Progressive politicians, refugee advocates, and human rights groups swiftly condemned Republican Gov. Greg Abbott’s announcement on Friday that Texas will no longer accept the resettlement of new refugees—a move enabled by an executive order President Donald Trump signed in September.
Along with slashing the refugee cap for the 2020 fiscal year to a record low of 18,000, Trump issued an order requiring the federal government to get written consent from states and localities prior to resettling refugees. In response to that order, Abbott sent a letter to U.S. Secretary of State Mike Pompeo informing him that “Texas cannot consent to initial refugee resettlement for FY2020.”
Abbott, who noted that the decision does not deny refugees access to the United States or bar refugees from moving to Texas after initially settling elsewhere, said that approximately 10% of all refugees in the U.S. have settled in his state over the past decade. The governor wrote that “in addition to accepting refugees all these years, Texas has been left by Congress to deal with disproportionate migration issues resulting from a broken federal immigration system.”
RAICES, the largest immigration legal services nonprofit in Texas, charged in a series of tweets that Abbott’s move was “prompted by xenophobia and fear,” and that “there’s absolutely no reason for this decision.”
🚨 Prompted by xenophobia and fear, Gov. Abott has decided to close the door on our refugee sisters and brothers seeking home & safety.
There's absolutely no reason for this decision. Refugees & immigrants make Texas better.
As RAICES, we'll continue to stand alongside them. https://t.co/jrULnnd4d6
— RAICES (@RAICESTEXAS) January 10, 2020
“We’ve an important announcement to share on Monday that will make Abbott regret this,” RAICES added. “Stay tuned…”
Julián Castro—a former Democratic presidential candidate and mayor of San Antonio—took to Twitter Friday to forcefully speak out against the Abbott’s political track record and recent decision about refugees. According to Castro: “Governor Abbott has targeted the homeless, scapegoated immigrants and refugees, and handed out blank checks to big corporations. His fear-mongering doesn’t represent our state.”
Sen. Bernie Sanders (I-Vt.), a leading candidate in the 2020 Democratic presidential primary race, called the governor’s decision “utterly shameful.” The White House hopeful tweeted that “this is not what America is supposed to be about. Under my administration we will not turn our backs on refugees.”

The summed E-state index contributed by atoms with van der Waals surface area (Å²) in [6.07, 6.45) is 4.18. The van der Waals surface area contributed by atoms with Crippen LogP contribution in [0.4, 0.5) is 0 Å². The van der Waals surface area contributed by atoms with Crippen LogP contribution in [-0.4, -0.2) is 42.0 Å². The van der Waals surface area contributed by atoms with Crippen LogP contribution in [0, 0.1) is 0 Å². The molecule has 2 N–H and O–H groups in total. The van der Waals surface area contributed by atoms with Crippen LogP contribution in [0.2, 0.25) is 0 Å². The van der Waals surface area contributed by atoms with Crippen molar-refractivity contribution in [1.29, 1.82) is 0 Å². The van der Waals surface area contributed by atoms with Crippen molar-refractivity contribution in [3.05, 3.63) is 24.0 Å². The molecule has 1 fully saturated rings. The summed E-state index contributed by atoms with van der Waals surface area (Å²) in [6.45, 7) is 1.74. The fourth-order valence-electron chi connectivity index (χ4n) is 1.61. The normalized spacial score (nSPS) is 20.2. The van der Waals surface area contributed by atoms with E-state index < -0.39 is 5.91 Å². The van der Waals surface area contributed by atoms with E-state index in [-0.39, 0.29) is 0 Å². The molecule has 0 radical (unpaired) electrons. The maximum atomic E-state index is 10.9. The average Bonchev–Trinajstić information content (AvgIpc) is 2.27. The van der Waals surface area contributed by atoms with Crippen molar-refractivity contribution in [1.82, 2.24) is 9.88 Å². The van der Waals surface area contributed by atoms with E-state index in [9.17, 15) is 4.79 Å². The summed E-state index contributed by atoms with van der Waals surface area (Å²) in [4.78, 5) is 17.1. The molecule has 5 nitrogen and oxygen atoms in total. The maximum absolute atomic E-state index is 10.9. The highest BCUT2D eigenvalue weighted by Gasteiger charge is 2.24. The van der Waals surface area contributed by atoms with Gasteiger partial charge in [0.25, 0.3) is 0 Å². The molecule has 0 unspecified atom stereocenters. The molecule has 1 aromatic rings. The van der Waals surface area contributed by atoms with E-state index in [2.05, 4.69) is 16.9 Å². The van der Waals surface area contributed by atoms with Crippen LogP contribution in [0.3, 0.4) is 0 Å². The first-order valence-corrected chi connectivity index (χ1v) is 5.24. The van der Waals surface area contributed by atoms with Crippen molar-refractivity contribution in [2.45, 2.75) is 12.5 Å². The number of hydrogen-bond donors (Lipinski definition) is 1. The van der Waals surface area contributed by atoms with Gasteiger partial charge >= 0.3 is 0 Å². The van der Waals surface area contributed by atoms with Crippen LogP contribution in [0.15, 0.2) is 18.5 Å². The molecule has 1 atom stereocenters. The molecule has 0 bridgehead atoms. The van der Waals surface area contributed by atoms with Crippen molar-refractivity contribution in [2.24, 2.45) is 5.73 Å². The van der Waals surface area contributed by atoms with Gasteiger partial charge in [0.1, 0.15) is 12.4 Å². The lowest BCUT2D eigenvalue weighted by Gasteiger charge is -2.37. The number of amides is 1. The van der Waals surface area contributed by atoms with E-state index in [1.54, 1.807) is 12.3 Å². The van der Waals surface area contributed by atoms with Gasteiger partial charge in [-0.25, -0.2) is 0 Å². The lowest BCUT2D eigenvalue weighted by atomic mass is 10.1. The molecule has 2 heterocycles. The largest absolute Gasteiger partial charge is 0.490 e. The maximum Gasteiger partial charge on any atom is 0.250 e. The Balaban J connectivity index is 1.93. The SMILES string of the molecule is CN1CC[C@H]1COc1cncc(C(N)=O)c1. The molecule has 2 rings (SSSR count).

Putting the development into a national context, the Associated Press reported:
Governors in 42 other states have said they will consent to allowing in more refugees, according to the Lutheran Immigration and Refugee Service [LIRS], which works with local agencies throughout the U.S. to resettle refugees. The governors who haven’t chimed in are all Republicans and are from Alabama, Georgia, Florida, Mississippi, South Carolina, and Wyoming.
Fierce debates have occurred in several parts of the country, including North Dakota and Tennessee, over whether to opt into refugee resettlement under the executive order. Many Republican governors have been caught between immigration hardliners and some Christian evangelicals who believe helping refugees is a moral obligation.
LIRS is also part of a lawsuit challenging the order. A federal judge on Wednesday heard arguments on a request by resettlement agencies to prevent the Trump administration from enforcing it.
Krish O’Mara Vignarajah, LIRS president and CEO, said in a statement responding to Abbott’s letter: “This is a deeply disappointing decision—although not surprising given Texas’ previous but unsuccessful opposition to refugee resettlement a few years ago. This is precisely why we filed a lawsuit against President Trump’s unlawful executive order and we are confident that justice will be served—allowing children and families who have been waiting in desperation for years to be reunited with their family in Texas.”
Highlighting her group’s work with Houston, Dallas, and Fort Worth communities, she added that “historically, Texas has served as a beacon of hope for refugees from across the globe, having resettled the highest number of any state.” Those communities and others across the state are not able to override the decision of the governor and take in new refugees.
“It is shameful that the state is once again trying to illegally reverse this legacy of welcome and compassion now,” O’Mara Vignarajah said. “We will continue to coordinate with our partners on the ground in Texas. There are simply too many lives hanging in the balance to give up now.”
The governor’s letter also elicited strong condemnation from Jennifer Sime, senior vice president of resettlement, asylum, and Integration at the International Rescue Committee. In a statement, she said that “Gov. Abbott’s decision to opt out of the U.S. refugee resettlement program is as shameful as it is out of touch.”
“It is out of touch with Texas’s tradition of welcome. Out of touch with 42 governors across the country who approved resettlement, and out of touch with the business community that needs refugees. This is not good for refugees and it is not good for Texas,” she added.
Sime warned that “in addition to making refugees’ lives harder, Texas now forfeits the opportunity for a growing business community that depends on refugees. It forfeits the cultural contributions, the growth, and ingenuity the state has come to enjoy through resettling refugees.”